Friday, September 01, 2006

Philippians 1:1-11

I've started posting some Bible studies for a forum site, but seeing as I'm writing them, I'm going to start posting them here too, in the blog, so they're with all my other writings! This is the first one from last week.

Philippians 1
1Paul and Timothy, servants of Christ Jesus, To all the saints in Christ Jesus at Philippi, together with the overseers[a] and deacons: 2Grace and peace to you from God our Father and the Lord Jesus Christ.Thanksgiving and Prayer 3I thank my God every time I remember you. 4In all my prayers for all of you, I always pray with joy 5because of your partnership in the gospel from the first day until now, 6being confident of this, that he who began a good work in you will carry it on to completion until the day of Christ Jesus. 7It is right for me to feel this way about all of you, since I have you in my heart; for whether I am in chains or defending and confirming the gospel, all of you share in God's grace with me. 8God can testify how I long for all of you with the affection of Christ Jesus. 9And this is my prayer: that your love may abound more and more in knowledge and depth of insight, 10so that you may be able to discern what is best and may be pure and blameless until the day of Christ, 11filled with the fruit of righteousness that comes through Jesus Christ—to the glory and praise of God.

---On starting this Bible study, the first thing to be noting is that the genre or type of text is a letter - a communication from Paul and Timothy (v1) to the church in Philippi. Or to be more specific, 'to all the saints in Christ Jesus in Philippi'. So who are these people, and where are they?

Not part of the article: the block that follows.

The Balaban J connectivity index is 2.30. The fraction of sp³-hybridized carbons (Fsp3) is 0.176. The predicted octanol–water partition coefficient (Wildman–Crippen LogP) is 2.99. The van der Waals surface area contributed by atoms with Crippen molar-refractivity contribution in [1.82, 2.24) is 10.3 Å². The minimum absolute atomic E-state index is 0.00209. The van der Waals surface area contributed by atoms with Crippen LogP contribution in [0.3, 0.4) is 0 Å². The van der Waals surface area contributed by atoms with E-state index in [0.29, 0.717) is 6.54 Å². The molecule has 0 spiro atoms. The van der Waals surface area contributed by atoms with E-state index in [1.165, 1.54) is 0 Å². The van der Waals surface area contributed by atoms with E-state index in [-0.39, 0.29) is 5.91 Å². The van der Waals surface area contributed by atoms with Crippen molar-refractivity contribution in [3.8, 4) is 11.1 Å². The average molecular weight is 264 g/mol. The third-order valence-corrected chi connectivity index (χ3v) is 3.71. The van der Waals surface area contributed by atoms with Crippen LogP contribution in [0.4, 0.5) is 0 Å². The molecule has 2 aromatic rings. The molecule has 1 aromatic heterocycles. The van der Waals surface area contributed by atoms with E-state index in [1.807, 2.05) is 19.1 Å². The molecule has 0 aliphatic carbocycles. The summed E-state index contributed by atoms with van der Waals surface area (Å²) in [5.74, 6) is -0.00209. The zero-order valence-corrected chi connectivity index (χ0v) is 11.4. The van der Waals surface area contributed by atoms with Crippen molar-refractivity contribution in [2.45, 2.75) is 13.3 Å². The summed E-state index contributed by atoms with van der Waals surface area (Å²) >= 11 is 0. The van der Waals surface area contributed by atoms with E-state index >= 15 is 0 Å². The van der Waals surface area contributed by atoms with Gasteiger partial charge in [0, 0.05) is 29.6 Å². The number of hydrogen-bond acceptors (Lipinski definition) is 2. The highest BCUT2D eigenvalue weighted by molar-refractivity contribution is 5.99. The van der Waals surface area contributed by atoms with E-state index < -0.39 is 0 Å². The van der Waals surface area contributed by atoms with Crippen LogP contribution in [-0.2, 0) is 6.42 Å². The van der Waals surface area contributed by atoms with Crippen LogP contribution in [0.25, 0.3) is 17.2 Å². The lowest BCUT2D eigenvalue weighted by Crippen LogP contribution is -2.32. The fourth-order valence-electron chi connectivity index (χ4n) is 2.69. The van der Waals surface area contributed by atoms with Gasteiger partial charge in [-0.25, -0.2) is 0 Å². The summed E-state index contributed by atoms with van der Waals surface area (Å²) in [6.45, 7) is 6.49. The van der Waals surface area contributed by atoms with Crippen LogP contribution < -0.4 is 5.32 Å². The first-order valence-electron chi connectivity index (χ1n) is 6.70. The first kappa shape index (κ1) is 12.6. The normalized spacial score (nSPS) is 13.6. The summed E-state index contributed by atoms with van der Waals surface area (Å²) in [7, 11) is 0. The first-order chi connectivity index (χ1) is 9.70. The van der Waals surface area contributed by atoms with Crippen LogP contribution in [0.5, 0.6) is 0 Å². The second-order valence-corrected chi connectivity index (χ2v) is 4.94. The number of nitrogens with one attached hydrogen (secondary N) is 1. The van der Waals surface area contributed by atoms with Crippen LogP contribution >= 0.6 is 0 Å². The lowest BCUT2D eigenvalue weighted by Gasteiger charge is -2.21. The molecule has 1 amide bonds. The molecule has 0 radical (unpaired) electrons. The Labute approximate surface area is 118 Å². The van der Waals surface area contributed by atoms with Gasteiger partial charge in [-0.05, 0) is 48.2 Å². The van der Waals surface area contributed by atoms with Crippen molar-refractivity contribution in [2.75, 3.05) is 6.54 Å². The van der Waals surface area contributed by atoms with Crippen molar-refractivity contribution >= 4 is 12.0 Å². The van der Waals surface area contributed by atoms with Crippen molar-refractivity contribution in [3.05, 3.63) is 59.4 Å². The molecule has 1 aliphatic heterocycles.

Who? 'the saints' - Nowadays when we think of saints we think of St Paul's Cathedral, or St Somebody's parish church, or things or days named after dead people. But the letter was obviously written to living people (at the time!). The 'saints' are 'the holy ones' - 'saints' is another way of saying the Christians, or the saved ones.

Where? Notice the saints are 'in' two places at once. 'in Christ Jesus in Philippi.' One relates their physical location, where they live in Philippi, but above and before that, they are 'in Christ Jesus' - their spiritual location is first. 'In Christ' is a big theme for Paul - check out the 88 times it appears in his letters. So really, they can't be 'saints' unless they are 'in Christ Jesus'.

The next phrase raises questions though - the letter is also addressed to 'the overseers and deacons'. Now that's not to say that these holders of church office aren't also saints... let's hope they were! But it goes to highlight that everyone in the congregation who is a Christian is a saint - not just the super-holy-Joes up in lights or stained glass.

As in many of his letters, Paul opens with 'grace and peace from God our Father and the Lord Jesus' - there is no greater thing Paul can wish or communicate to the church than the grace and peace which comes from God. This grace is God's favour, in giving us things we don't deserve! The peace we have is preace with God, through Jesus' sacrifice on the cross.

Paul then moves into the body of the letter, starting with thanks and prayers for the particular church he is writing to. Here, we can see that Paul is glad to know the Philippians, as he speaks of joy, and having them in his heart.